The Department of Chemical and Biological Engineering offers an undergraduate program of study in chemical engineering accredited by the Engineering Accreditation Commission of ABET, Inc.
That program of study includes the following program educational objectives for the training of our undergraduates:
- Excel in careers in chemical engineering practice and research in the chemical, biochemical, energy and materials industries;
- Make use of the versatility of the Princeton chemical and biological engineering program to excel in diverse careers including business, medicine, law, government and education;
- Excel in top-ranked graduate programs and professional schools;
- Be recognized as critical, creative and independent thinkers who direct their technical expertise towards addressing the needs of society;
- Be recognized as leaders in their chosen fields.
Students who have successfully completed our program will have satisfied the following ABET program outcomes:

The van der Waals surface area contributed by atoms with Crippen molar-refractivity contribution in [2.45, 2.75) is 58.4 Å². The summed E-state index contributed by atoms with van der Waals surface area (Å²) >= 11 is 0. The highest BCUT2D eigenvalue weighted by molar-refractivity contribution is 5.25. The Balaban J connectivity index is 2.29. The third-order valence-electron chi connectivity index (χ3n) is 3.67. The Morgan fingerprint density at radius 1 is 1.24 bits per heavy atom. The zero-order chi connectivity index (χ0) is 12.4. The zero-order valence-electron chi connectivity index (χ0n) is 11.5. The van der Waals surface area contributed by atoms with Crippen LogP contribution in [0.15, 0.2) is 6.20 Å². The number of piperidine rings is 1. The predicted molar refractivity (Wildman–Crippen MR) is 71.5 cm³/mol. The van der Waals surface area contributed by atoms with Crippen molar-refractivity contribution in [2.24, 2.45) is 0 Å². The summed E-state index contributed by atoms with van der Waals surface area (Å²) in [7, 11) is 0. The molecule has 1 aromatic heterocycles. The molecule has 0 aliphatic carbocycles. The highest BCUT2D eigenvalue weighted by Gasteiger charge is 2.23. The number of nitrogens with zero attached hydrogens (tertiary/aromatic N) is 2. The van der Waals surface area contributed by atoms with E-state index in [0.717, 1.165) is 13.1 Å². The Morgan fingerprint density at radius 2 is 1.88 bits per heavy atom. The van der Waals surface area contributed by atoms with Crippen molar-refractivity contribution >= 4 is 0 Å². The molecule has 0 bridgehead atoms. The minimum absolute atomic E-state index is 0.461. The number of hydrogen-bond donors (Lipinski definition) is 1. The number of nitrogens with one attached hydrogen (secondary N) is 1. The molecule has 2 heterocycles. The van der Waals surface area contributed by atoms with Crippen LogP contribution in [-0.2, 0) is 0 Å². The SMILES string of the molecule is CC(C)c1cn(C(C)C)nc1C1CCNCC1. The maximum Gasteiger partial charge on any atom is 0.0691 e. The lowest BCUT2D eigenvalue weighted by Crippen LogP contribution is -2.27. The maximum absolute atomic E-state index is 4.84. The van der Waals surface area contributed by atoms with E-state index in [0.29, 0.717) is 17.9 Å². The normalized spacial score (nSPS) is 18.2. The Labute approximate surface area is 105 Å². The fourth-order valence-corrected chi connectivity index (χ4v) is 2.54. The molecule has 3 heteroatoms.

- An ability to identify, formulate and solve complex engineering problems by applying principles of engineering, science and mathematics.
- An ability to apply engineering design to produce solutions that meet specific needs with consideration of public health, safety and welfare, as well as global, cultural, social, environmental and economic factors.
- An ability to communicate effectively with a range of audiences.
- An ability to recognize ethical and professional responsibilities in engineering situations and make informed judgements, which must consider the impact of engineering solutions in global, economic, environmental and societal contexts.
- An ability to function effectively on a team whose members together provide leadership, create a collaborative and inclusive environment, establish goals, plan tasks and meet objectives.
- An ability to develop and conduct appropriate experimentation, analyze and interpret data, and use engineering judgement to draw conclusions.
- An ability to acquire and apply new knowledge as needed, using appropriate learning strategies.